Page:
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Bumbling Boris the Confidence Trickster?

Where EU leaders have got it wrong is that Brexit is less a crisis for Britain (though it is that), than the latest manifestation of a deep-seated European malady. A sense of the risk of the EU unravelling is alive in the air in Germany and France because the fear is that Brexit has launched a dangerous dynamic of EU disintegration that, if uncontrolled, may, like Brexit itself, prove unstoppable. Perhaps this is something of which David Cameron, but also Boris “Opt-Out” Johnson, are painfully aware.

The Brexit mess acquired a surrealist dimension on Thursday (30 June) when former London Mayor and Leave campaign leader Boris Johnson revealed he would not be standing to be Prime Minister of Britain. For Leave supporters, the decision must feel like being led, not to Churchill’s “sunlit uplands”, but the edge of a precipice in the “long island story”, before being invited to jump — on their own.

Yet a more deeply troubling moment of Trump-like cynicism came earlier in the week when outgoing PM David Cameron blamed on immigration Britain’s referendum vote to exit the European Union. At his final Brussels summit as PM on 28 June he vouched that he could have won the referendum if EU leaders had only granted his wish of an “emergency brake” on immigration. This when Germany moved heaven and earth last year to accommodate 1.1 million refugees mostly fleeing civil war in Syria, and Britain pledged to take 20,000 asylum seekers over five years — about the number that arrived at Munich Central Station on the first weekend of September.

Both the liberal and progressive sides of western politics know there has to be an upper limit on immigration (the hard part is where to set the bar, of course). And in Australia we know from the “Blainey controversy” of the 1980s that social considerations tied to the speed and changing ethnic mix of immigration are vital.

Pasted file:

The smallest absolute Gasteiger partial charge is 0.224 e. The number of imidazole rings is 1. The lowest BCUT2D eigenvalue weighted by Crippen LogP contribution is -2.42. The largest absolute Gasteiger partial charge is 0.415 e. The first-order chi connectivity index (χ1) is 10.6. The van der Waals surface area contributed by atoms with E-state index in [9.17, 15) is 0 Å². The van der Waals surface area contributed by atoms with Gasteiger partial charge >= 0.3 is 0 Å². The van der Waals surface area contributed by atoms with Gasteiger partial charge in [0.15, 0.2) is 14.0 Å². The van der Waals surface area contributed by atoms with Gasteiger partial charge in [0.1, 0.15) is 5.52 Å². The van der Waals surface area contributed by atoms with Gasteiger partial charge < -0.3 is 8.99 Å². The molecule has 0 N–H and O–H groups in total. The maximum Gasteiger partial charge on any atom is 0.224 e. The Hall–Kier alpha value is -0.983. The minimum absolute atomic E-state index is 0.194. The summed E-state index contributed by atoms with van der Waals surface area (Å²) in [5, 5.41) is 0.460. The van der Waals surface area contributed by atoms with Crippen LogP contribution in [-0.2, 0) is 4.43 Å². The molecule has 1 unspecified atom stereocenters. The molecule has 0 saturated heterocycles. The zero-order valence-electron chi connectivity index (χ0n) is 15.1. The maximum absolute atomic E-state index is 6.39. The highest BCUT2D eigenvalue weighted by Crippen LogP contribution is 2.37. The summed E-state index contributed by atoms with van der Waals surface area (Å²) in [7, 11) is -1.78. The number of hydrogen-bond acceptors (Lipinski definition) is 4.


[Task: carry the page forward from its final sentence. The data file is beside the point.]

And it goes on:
But we also know that a rule-of-thumb is that immigration lifts growth, which creates jobs, and that immigrants tend to put more into the system through taxes than they draw through welfare and public services. This is also the British experience.

The other main reason for the Brexit vote, we are told (though obviously not by Cameron himself), was the economy. This when Britain has one of the lowest unemployment rates in the EU and more people in work than at any time in British history. One doesn’t need an economics degree to compute that almost half British exports are to the EU and that the strength of the City depends on ready access to the European single market.

So how on earth did British “Remainers” lose the argument when not only the PM but the Opposition leader, a panacea of “experts”, not to mention President Obama, also came out staunchly for remain?